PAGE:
Category: tv


December 2: Writing. What do you do each day that doesn’t contribute to your writing — and can you eliminate it?

TV. The one thing I noticed most when I started writing every day for NaNoWriMo was how much less TV I watched. At the end of October I finished watching the series to date of Eureka, and, in keeping with my tradition of having a series to watch at all times, should have started something new. But I didn’t, because I knew I’d spend 1-2 hours or more every day writing, and it was hard enough to keep up with the shows that I was already watching. I haven’t missed it.

I can’t eliminate TV entirely. That would just be silly. Clearly I need a mindless escape. But I like that I’ve cut it down significantly.

On that note, it IS nearly Christmas and I AM looking for another series to watch in December. Preferably one with less than 5 outstanding seasons. Don’t want to waste too much time.

Clashing theologies

So, the other day I started watching the History Channel’s series Clash of the Gods. Apparently it’s been out for a while, but I don’t normally watch documentaries. I couldn’t resist this one when I found it.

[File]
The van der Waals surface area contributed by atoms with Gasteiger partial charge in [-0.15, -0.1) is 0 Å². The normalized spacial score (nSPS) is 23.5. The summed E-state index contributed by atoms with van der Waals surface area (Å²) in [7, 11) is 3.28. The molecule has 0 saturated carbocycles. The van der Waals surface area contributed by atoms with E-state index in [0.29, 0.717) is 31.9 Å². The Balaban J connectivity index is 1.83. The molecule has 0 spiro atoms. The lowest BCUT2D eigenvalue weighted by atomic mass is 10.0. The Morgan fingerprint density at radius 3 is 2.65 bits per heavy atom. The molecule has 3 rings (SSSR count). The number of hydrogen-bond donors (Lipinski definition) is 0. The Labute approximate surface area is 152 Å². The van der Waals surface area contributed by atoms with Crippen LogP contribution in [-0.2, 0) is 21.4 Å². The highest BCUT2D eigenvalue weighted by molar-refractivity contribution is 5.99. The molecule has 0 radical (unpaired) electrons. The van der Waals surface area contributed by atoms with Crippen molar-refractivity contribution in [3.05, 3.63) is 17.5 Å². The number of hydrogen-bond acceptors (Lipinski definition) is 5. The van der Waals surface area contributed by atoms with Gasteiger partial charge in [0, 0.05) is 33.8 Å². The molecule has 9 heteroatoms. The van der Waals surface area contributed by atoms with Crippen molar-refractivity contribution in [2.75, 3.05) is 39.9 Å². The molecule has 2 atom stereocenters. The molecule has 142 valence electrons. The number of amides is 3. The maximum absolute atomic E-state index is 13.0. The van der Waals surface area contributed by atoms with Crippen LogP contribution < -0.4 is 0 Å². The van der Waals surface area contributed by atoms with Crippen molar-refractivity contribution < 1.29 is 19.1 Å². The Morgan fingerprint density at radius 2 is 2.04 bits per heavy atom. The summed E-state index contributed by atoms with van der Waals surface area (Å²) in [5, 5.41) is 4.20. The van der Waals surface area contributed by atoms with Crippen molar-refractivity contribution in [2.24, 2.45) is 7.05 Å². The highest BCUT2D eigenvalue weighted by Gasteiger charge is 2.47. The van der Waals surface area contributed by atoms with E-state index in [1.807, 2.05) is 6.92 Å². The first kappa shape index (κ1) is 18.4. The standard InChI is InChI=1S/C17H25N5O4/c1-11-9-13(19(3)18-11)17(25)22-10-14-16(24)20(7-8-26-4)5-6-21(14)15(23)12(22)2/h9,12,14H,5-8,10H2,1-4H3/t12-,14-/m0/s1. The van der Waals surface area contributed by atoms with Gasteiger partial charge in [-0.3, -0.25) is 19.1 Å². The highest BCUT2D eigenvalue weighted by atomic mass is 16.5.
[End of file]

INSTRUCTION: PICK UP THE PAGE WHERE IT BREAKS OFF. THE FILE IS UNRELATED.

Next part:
I’ve only seen the first episode, so far, which is about Zeus. The History Channel advertised the series as “the truth behind the myths.” I must say that they were really grabbling for this “truth.”

What “truth” really means, apparently, is finding the Judeo-Christian tradition in ancient myths. Sort of.

I tried to watch this with a grain of salt. I know that these documentaries are produced for the masses, not for someone like me who actually studies classical mythology.

They seem to be trying desperately to relate this to a Christian audience. They continuously referred to Tartarus and Hades as “hell” and Mount Olympus as “heaven.” They have it mixed up here, you see. Because in Greek mythology, all the dead go to Hades, regardless of the lives they led. True, Tartarus is the place for the ἄθεος (godless), but surely there’s a way to say that without the loaded Christianized word. Mount Olympus, on the other hand, is definitely nothing like the Christian heaven, though the documentary refers to it as such on more than one occasion. Mortals don’t go to Mount Olympus when they die. It’s just where the gods live. The ideal afterlife in the Greek World was spent in the Elysian fields, reserved for heroes and other virtuous mortals. The ancient Greek word οὐρανός, which roughly translates to “heaven” means the heavens, as in, the sky. Not as in the paradisaical afterlife.